Despite daunting odds, seven organizations have applied this year for state approval to open new charter schools, including four that were turned down last year.
Only two new charter schools have opened in the state in the last six years, although 20 applications were filed. The state didn’t accept applications at all in 2006 and 2009.
“A number of new charter schools each year apply, but it’s always a question of funding,” said Dacia Toll, who opened one of the state’s first charter schools and is now the president of Achievement First, a network of charters based in the Connecticut, New York and soon in Rhode Island.
But education reformers and charter school applicants are hopeful their luck may soon change now that Stefan Pryor has been named as the state’s top education leader.
For Pryor–who worked with Toll to open Achievement First’s Amistad Academy in New Haven–this year’s request for nearly 1,600 new charter school seats will be one of many first tests.
“The process is stacked against us,” said Ron Ward, who is applying for the second time to open elementary charter school for 250 students in Norwich. “I am hoping because of who the commissioner is, he will get the support to fund these great plans once and for all.”
Schools hoping to expand, like Achievement First’s Hartford Academy, also are affected by the logjam.
“A lot of groups are just not inclined to apply in the first place because it’s a lot of work and they already know what the outcome will be,” said Jo Lutz, director of the Connecticut Charter School Network. “Something has to change.”
Toll said the only reason she is pushing to add high school seats to the Hartford facility is so the students at her middle school have a good high school to go to next year.
“We will not be expanding in Connecticut any further,” she said, although that could change if the state improves funding for charters.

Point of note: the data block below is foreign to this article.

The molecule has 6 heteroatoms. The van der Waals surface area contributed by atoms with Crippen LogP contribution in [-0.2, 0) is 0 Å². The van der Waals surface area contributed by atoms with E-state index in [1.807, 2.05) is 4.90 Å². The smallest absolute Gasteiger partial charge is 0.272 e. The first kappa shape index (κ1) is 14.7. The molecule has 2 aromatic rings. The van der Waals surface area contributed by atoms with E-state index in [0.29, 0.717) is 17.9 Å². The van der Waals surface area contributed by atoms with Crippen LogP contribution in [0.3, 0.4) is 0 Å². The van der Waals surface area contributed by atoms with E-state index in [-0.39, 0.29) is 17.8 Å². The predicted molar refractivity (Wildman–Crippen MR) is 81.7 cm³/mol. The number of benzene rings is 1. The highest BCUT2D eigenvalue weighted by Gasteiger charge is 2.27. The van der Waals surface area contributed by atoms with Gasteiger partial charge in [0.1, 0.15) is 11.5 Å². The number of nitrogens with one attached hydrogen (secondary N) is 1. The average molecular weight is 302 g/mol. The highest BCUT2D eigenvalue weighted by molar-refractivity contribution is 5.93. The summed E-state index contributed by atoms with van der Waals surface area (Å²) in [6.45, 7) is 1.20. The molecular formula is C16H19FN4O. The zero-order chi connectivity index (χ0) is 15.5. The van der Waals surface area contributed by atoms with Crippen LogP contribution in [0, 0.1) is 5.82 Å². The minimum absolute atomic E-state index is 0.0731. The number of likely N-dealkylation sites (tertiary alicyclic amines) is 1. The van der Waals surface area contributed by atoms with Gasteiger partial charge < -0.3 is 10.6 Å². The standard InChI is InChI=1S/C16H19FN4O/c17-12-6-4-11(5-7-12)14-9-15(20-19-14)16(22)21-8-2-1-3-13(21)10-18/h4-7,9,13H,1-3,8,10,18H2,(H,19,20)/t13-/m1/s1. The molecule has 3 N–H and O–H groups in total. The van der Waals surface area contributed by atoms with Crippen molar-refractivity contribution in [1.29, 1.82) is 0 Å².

A task force has begun to look at how schools are financed, but does not plan to make final recommendations for a complete overhaul for the formula for another year. During their last meeting, they heard about Rhode Island’s school funding system, where charters are funded equally to public schools.
During his first days on the job, Pryor was non-committal about his plans for charter schools, saying he supports great schools no matter what type they are. He also said he is reserving judgment on how charters should be funded.
“The commissioner is committed to expanding schools that have proven results. … His interest is in replicating great schools, and that includes great charter schools,” said Mark Linabury, a spokesman for the State Department of Education.
In Connecticut, charter schools receive a $9,400 per student reimbursement, but opening or expanding schools required approval from both the State Department of Education and the legislature.
“It’s always a bit challenging to expand charter schools,” said Rep. Andy Fleischmann, a Democrat from West Hartford and co-chairman of the Education Committee. Because of the state’s tight budgets, “applications are typically a multi-year effort.”
A recent report by the U.S. Department of Education says that with less than 1 percent of public school students attending charters, Connecticut ranks well below the national average. That’s not for lack of demand: The State Department of Education says charter school enrollment would double if everyone on the wait list got a seat.
By law, the SDE has until Dec. 26 to decide which, if any, applications they will recommend the legislature fund.